Friday, 24 March 2017

How much intellectual property is a good thing?

The World Intellectual Property Organisation tells us that it was a Record Year for International Patent Applications in 2016 and that there was "strong demand" for international trade marks and registered designs. Applicants from the U.S. led the patents field, as they have done for 39 years, with Japan second and China third. “In an interlinked, knowledge-based global economy, creators and innovators are increasingly relying on intellectual property to promote and protect their competitive edge around the world,” said Director General Francis Gurry, which actually strikes me as such a bland statement that it was hardly worth saying. Of course there is no way of measuring success qualitatively, so a crude quantitative measure is the only one available, but even so it is surely a mistake to consider more patent applications to be unequivocally a good thing.



The days when patents protected big inventions passed a long time ago. I doubt that any of last year's PCT applications were for today's equivalent of the steam engine or the hovercraft, or even the dual-cyclone vacuum cleaner. There might be a blockbuster drug in there somewhere, and that should be a matter for celebration when (and if) it becomes apparent, but the mere fact that thousands of patent applications have been filed is meaningless in terms of technological development and benefit to human kind (although one can understand why patent agents, patent attorneys and patent office bureaucrats might be pleased). Please don't confuse the number of patent filings with the amount of innovative activity in the world - much of it is probably mobile phone companies building their portfolios, the better to defend themselves (or counter-attack) when they are sued for infringement by their competitors. Not an edifying use of the intellectual property system, IMHO. But applauding the number of applications rather than the real achievements of patent protection is another symptom of the modern disease of confusing means and ends.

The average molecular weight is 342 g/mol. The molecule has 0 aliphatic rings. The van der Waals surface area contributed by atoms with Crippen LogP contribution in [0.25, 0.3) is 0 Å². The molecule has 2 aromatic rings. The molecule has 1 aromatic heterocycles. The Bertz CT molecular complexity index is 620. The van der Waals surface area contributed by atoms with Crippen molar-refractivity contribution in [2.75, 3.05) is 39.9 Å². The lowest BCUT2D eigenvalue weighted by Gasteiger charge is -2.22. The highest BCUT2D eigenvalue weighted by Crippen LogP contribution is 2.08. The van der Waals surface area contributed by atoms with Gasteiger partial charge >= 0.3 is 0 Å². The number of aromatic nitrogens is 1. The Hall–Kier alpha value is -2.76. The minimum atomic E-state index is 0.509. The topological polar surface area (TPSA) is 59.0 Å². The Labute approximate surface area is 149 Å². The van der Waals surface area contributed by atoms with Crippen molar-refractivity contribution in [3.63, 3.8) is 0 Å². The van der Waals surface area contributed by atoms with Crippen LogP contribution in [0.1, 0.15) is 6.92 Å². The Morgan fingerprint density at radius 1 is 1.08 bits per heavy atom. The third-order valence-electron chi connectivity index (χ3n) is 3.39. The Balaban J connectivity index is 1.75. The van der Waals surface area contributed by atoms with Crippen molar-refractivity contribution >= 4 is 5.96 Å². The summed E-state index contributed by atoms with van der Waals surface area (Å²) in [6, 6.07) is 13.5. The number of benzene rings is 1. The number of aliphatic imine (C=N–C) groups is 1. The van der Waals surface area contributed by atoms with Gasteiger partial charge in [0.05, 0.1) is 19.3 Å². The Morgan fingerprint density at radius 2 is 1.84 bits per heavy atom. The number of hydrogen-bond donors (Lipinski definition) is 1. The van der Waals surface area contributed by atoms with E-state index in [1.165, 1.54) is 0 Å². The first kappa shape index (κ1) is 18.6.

One interesting fact emerges from reading to the end of the press release: the Hague Agreement is most-used for furniture designs, and the leading user of it is a Dutch company. Who'd have thought? But then again, who'd bother with a registered design to start with? What is there in furniture design that's truly novel? No doubt I am missing something ...



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